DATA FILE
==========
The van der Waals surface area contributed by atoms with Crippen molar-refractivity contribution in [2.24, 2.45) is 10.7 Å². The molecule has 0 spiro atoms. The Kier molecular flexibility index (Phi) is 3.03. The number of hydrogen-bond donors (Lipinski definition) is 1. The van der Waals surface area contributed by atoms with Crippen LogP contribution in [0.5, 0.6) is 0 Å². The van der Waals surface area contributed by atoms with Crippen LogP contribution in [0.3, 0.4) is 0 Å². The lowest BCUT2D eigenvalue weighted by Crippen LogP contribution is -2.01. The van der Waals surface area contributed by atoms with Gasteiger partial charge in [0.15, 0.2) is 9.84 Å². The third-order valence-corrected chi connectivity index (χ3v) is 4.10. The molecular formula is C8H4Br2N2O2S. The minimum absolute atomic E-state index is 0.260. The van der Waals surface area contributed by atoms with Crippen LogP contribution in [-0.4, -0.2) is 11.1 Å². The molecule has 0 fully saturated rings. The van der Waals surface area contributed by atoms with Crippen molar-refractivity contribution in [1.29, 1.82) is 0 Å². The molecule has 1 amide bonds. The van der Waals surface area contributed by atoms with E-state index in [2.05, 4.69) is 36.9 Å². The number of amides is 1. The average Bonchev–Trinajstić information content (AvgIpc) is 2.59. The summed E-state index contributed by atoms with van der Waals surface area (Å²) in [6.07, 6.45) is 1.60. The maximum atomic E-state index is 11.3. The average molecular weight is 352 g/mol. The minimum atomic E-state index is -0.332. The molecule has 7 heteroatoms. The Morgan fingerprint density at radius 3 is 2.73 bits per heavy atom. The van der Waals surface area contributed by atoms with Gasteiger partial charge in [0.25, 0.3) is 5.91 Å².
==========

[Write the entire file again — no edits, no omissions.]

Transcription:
The van der Waals surface area contributed by atoms with Crippen molar-refractivity contribution in [2.24, 2.45) is 10.7 Å². The molecule has 0 spiro atoms. The Kier molecular flexibility index (Phi) is 3.03. The number of hydrogen-bond donors (Lipinski definition) is 1. The van der Waals surface area contributed by atoms with Crippen LogP contribution in [0.5, 0.6) is 0 Å². The van der Waals surface area contributed by atoms with Crippen LogP contribution in [0.3, 0.4) is 0 Å². The lowest BCUT2D eigenvalue weighted by Crippen LogP contribution is -2.01. The van der Waals surface area contributed by atoms with Gasteiger partial charge in [0.15, 0.2) is 9.84 Å². The third-order valence-corrected chi connectivity index (χ3v) is 4.10. The molecular formula is C8H4Br2N2O2S. The minimum absolute atomic E-state index is 0.260. The van der Waals surface area contributed by atoms with Crippen LogP contribution in [-0.4, -0.2) is 11.1 Å². The molecule has 0 fully saturated rings. The van der Waals surface area contributed by atoms with Crippen molar-refractivity contribution in [1.29, 1.82) is 0 Å². The molecule has 1 amide bonds. The van der Waals surface area contributed by atoms with E-state index in [2.05, 4.69) is 36.9 Å². The number of amides is 1. The average Bonchev–Trinajstić information content (AvgIpc) is 2.59. The summed E-state index contributed by atoms with van der Waals surface area (Å²) in [6.07, 6.45) is 1.60. The maximum atomic E-state index is 11.3. The average molecular weight is 352 g/mol. The minimum atomic E-state index is -0.332. The molecule has 7 heteroatoms. The Morgan fingerprint density at radius 3 is 2.73 bits per heavy atom. The van der Waals surface area contributed by atoms with Gasteiger partial charge in [0.25, 0.3) is 5.91 Å².